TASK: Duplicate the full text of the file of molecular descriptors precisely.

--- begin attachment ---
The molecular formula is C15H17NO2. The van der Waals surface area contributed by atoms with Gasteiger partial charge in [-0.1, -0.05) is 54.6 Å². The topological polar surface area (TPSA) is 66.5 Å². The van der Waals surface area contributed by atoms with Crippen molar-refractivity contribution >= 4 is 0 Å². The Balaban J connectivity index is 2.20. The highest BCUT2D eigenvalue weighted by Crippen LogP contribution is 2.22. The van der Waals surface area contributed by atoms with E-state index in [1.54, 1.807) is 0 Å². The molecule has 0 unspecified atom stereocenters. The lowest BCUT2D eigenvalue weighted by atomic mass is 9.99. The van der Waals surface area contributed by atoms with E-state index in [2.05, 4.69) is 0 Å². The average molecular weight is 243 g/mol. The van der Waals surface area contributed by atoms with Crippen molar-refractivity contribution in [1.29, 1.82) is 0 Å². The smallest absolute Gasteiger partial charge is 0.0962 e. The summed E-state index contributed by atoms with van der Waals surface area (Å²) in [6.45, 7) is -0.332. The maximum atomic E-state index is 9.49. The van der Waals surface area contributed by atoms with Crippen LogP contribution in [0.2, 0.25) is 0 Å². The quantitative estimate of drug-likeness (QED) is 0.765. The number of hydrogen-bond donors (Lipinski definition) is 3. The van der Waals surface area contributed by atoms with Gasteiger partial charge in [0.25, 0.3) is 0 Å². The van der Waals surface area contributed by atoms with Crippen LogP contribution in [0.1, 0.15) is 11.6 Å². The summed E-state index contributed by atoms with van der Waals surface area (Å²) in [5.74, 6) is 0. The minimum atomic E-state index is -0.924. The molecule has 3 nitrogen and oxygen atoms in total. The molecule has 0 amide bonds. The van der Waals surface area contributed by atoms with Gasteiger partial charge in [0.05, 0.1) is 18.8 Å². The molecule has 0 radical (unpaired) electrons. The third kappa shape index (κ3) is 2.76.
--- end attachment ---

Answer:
The molecular formula is C15H17NO2. The van der Waals surface area contributed by atoms with Gasteiger partial charge in [-0.1, -0.05) is 54.6 Å². The topological polar surface area (TPSA) is 66.5 Å². The van der Waals surface area contributed by atoms with Crippen molar-refractivity contribution >= 4 is 0 Å². The Balaban J connectivity index is 2.20. The highest BCUT2D eigenvalue weighted by Crippen LogP contribution is 2.22. The van der Waals surface area contributed by atoms with E-state index in [1.54, 1.807) is 0 Å². The molecule has 0 unspecified atom stereocenters. The lowest BCUT2D eigenvalue weighted by atomic mass is 9.99. The van der Waals surface area contributed by atoms with E-state index in [2.05, 4.69) is 0 Å². The average molecular weight is 243 g/mol. The van der Waals surface area contributed by atoms with Crippen molar-refractivity contribution in [1.29, 1.82) is 0 Å². The smallest absolute Gasteiger partial charge is 0.0962 e. The summed E-state index contributed by atoms with van der Waals surface area (Å²) in [6.45, 7) is -0.332. The maximum atomic E-state index is 9.49. The van der Waals surface area contributed by atoms with Crippen LogP contribution in [0.2, 0.25) is 0 Å². The quantitative estimate of drug-likeness (QED) is 0.765. The number of hydrogen-bond donors (Lipinski definition) is 3. The van der Waals surface area contributed by atoms with Gasteiger partial charge in [0.25, 0.3) is 0 Å². The van der Waals surface area contributed by atoms with Crippen LogP contribution in [0.1, 0.15) is 11.6 Å². The summed E-state index contributed by atoms with van der Waals surface area (Å²) in [5.74, 6) is 0. The minimum atomic E-state index is -0.924. The molecule has 3 nitrogen and oxygen atoms in total. The molecule has 0 amide bonds. The van der Waals surface area contributed by atoms with Gasteiger partial charge in [0.05, 0.1) is 18.8 Å². The molecule has 0 radical (unpaired) electrons. The third kappa shape index (κ3) is 2.76.